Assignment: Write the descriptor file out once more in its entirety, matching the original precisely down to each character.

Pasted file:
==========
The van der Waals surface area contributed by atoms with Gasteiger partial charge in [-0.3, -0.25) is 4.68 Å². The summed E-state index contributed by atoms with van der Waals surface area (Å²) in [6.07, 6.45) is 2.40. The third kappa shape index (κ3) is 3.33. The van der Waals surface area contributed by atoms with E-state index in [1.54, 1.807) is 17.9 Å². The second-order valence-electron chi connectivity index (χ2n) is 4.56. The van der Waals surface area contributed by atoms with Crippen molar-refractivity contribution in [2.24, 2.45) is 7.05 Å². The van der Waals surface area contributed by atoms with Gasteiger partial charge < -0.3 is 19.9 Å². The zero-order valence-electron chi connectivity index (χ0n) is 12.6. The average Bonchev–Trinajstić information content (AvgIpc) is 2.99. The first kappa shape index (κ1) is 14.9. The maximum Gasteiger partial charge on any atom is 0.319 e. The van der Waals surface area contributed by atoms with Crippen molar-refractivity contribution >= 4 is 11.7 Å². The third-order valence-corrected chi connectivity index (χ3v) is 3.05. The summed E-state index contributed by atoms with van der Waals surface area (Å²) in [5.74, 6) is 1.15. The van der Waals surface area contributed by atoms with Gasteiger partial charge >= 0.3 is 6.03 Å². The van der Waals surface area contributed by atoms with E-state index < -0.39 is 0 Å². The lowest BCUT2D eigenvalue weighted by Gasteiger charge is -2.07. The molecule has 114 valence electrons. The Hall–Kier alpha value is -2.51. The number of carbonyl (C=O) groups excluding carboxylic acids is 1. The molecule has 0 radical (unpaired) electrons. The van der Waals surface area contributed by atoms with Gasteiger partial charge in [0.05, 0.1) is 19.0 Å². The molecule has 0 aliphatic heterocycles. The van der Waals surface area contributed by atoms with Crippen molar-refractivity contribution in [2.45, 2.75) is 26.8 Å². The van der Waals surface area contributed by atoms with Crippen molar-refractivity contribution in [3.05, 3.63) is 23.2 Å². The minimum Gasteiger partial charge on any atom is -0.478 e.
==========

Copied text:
The van der Waals surface area contributed by atoms with Gasteiger partial charge in [-0.3, -0.25) is 4.68 Å². The summed E-state index contributed by atoms with van der Waals surface area (Å²) in [6.07, 6.45) is 2.40. The third kappa shape index (κ3) is 3.33. The van der Waals surface area contributed by atoms with E-state index in [1.54, 1.807) is 17.9 Å². The second-order valence-electron chi connectivity index (χ2n) is 4.56. The van der Waals surface area contributed by atoms with Crippen molar-refractivity contribution in [2.24, 2.45) is 7.05 Å². The van der Waals surface area contributed by atoms with Gasteiger partial charge < -0.3 is 19.9 Å². The zero-order valence-electron chi connectivity index (χ0n) is 12.6. The average Bonchev–Trinajstić information content (AvgIpc) is 2.99. The first kappa shape index (κ1) is 14.9. The maximum Gasteiger partial charge on any atom is 0.319 e. The van der Waals surface area contributed by atoms with Crippen molar-refractivity contribution >= 4 is 11.7 Å². The third-order valence-corrected chi connectivity index (χ3v) is 3.05. The summed E-state index contributed by atoms with van der Waals surface area (Å²) in [5.74, 6) is 1.15. The van der Waals surface area contributed by atoms with Gasteiger partial charge >= 0.3 is 6.03 Å². The van der Waals surface area contributed by atoms with E-state index < -0.39 is 0 Å². The lowest BCUT2D eigenvalue weighted by Gasteiger charge is -2.07. The molecule has 114 valence electrons. The Hall–Kier alpha value is -2.51. The number of carbonyl (C=O) groups excluding carboxylic acids is 1. The molecule has 0 radical (unpaired) electrons. The van der Waals surface area contributed by atoms with Gasteiger partial charge in [0.05, 0.1) is 19.0 Å². The molecule has 0 aliphatic heterocycles. The van der Waals surface area contributed by atoms with Crippen molar-refractivity contribution in [2.45, 2.75) is 26.8 Å². The van der Waals surface area contributed by atoms with Crippen molar-refractivity contribution in [3.05, 3.63) is 23.2 Å². The minimum Gasteiger partial charge on any atom is -0.478 e.